"Previous studies have shown that men taking statins seem to have a lower incidence of advanced prostate cancer, but the mechanisms by which statins might be affecting the prostate remained largely unknown," said Lionel Bañez, M.D., a researcher in the Duke Prostate Center and lead investigator on this study.
"We looked at tumor samples and found that men who were on statins had a 72 percent reduction in risk for tumor inflammation, and we believe this might play a role in the connection between prostate cancer and statin use."
The researchers presented their finding at the American Urological Association's annual meeting on April 26, 2009, and the study was selected to be part of the meeting's press program on April 27, 2009. The study was funded by the United States Department of Defense and the American Urological Association Foundation.
The researchers looked at pathological information from the tumors of 254 men who underwent radical prostatectomy – or surgery to remove the entire prostate – as a treatment for prostate cancer at the Durham Veterans Affairs Medical Center between 1993 and 2004. The tissue was graded by a pathologist for inflammation on a scale of 0 to 2: 0 for no inflammation, 1 for mild inflammation (less than 10 percent of the tumor) and 2 for marked inflammation (greater than 10 percent of the tumor).
"This finding provides a potential mechanism of action for statins' effects on prostate cancer biology," Bañez said.
Other Duke Prostate Center research has found that inflammation in tumors is associated with recurrent prostate cancer, so these two findings, taken together, provide more impetus for considering the use of statins to possibly control or prevent prostate cancer, Bañez said.
"We're not there yet, though," said Stephen Freedland, M.D., a urologist at Duke and senior investigator on this study. "Though very promising, more work has to be done before we recommend that men go out and start taking statins as a path toward better prostate health."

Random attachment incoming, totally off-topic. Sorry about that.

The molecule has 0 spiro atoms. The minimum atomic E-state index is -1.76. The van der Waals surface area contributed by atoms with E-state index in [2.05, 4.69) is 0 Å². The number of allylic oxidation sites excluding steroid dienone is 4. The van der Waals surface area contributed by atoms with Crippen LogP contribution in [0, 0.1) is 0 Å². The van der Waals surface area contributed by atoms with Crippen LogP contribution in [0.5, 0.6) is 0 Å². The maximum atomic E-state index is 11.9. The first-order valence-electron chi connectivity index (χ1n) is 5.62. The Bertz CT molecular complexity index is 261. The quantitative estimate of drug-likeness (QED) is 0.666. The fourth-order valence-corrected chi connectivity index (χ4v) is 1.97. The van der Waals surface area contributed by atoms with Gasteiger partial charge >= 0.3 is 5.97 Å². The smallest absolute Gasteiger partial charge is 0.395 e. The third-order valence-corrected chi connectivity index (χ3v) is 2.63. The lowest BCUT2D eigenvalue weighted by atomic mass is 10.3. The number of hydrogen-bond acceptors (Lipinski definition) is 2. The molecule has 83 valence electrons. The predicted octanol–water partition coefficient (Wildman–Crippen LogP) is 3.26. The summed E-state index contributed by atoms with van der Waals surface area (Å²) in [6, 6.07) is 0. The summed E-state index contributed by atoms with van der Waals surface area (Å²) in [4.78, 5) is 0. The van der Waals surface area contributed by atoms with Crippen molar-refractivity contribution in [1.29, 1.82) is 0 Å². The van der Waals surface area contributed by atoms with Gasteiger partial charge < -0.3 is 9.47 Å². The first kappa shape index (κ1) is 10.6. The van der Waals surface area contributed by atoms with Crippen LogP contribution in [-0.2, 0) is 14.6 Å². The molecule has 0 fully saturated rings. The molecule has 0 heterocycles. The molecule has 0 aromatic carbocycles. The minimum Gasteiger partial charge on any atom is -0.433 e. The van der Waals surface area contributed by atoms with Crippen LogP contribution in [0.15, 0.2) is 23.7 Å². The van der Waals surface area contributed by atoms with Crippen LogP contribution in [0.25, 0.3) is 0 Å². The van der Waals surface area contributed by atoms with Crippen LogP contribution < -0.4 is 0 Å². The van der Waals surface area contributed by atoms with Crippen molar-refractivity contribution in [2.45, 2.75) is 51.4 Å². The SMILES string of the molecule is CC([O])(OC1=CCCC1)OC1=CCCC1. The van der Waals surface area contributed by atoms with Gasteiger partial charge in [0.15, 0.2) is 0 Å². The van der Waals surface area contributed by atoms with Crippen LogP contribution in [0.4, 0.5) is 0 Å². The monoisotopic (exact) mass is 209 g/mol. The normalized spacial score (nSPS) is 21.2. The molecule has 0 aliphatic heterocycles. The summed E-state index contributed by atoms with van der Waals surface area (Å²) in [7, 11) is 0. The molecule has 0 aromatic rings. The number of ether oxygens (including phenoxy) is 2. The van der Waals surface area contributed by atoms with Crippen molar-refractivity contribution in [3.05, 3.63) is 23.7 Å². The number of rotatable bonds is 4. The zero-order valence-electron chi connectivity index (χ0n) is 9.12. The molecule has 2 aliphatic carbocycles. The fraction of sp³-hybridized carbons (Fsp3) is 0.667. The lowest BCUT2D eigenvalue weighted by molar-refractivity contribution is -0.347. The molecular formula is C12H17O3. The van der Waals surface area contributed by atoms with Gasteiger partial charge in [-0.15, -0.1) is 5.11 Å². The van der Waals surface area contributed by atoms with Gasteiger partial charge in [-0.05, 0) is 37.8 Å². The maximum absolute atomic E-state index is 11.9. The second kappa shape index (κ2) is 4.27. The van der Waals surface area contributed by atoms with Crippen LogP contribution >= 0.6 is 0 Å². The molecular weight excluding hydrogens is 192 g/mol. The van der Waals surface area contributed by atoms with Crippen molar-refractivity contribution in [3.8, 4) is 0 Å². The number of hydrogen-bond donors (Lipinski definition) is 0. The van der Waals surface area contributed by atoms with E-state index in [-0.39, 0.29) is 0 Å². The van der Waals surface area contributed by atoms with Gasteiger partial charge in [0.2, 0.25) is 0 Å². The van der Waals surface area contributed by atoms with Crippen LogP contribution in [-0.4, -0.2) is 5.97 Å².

Other researchers involved in this study include Jayakrishnan Jayachandran, Joseph Klink, Amy Lark, Leah Gerber and Robin Vollmer.
Lauren Shaftel Williams | EurekAlert!
Researchers show p300 protein may suppress leukemia in MDS patients
28.03.2017 | University of Miami Miller School of Medicine
When writing interferes with hearing
28.03.2017 | Université de Genève
The Institute of Semiconductor Technology and the Institute of Physical and Theoretical Chemistry, both members of the Laboratory for Emerging Nanometrology (LENA), at Technische Universität Braunschweig are partners in a new European research project entitled ChipScope, which aims to develop a completely new and extremely small optical microscope capable of observing the interior of living cells in real time. A consortium of 7 partners from 5 countries will tackle this issue with very ambitious objectives during a four-year research program.
To demonstrate the usefulness of this new scientific tool, at the end of the project the developed chip-sized microscope will be used to observe in real-time...
Astronomers from Bonn and Tautenburg in Thuringia (Germany) used the 100-m radio telescope at Effelsberg to observe several galaxy clusters. At the edges of these large accumulations of dark matter, stellar systems (galaxies), hot gas, and charged particles, they found magnetic fields that are exceptionally ordered over distances of many million light years. This makes them the most extended magnetic fields in the universe known so far.
The results will be published on March 22 in the journal „Astronomy & Astrophysics“.
Galaxy clusters are the largest gravitationally bound structures in the universe. With a typical extent of about 10 million light years, i.e. 100 times the...
Researchers at the Goethe University Frankfurt, together with partners from the University of Tübingen in Germany and Queen Mary University as well as Francis Crick Institute from London (UK) have developed a novel technology to decipher the secret ubiquitin code.
Ubiquitin is a small protein that can be linked to other cellular proteins, thereby controlling and modulating their functions. The attachment occurs in many...
In the eternal search for next generation high-efficiency solar cells and LEDs, scientists at Los Alamos National Laboratory and their partners are creating...
Silicon nanosheets are thin, two-dimensional layers with exceptional optoelectronic properties very similar to those of graphene. Albeit, the nanosheets are less stable. Now researchers at the Technical University of Munich (TUM) have, for the first time ever, produced a composite material combining silicon nanosheets and a polymer that is both UV-resistant and easy to process. This brings the scientists a significant step closer to industrial applications like flexible displays and photosensors.
Silicon nanosheets are thin, two-dimensional layers with exceptional optoelectronic properties very similar to those of graphene. Albeit, the nanosheets are...
20.03.2017 | Event News
14.03.2017 | Event News
07.03.2017 | Event News
28.03.2017 | Life Sciences
28.03.2017 | Medical Engineering
27.03.2017 | Earth Sciences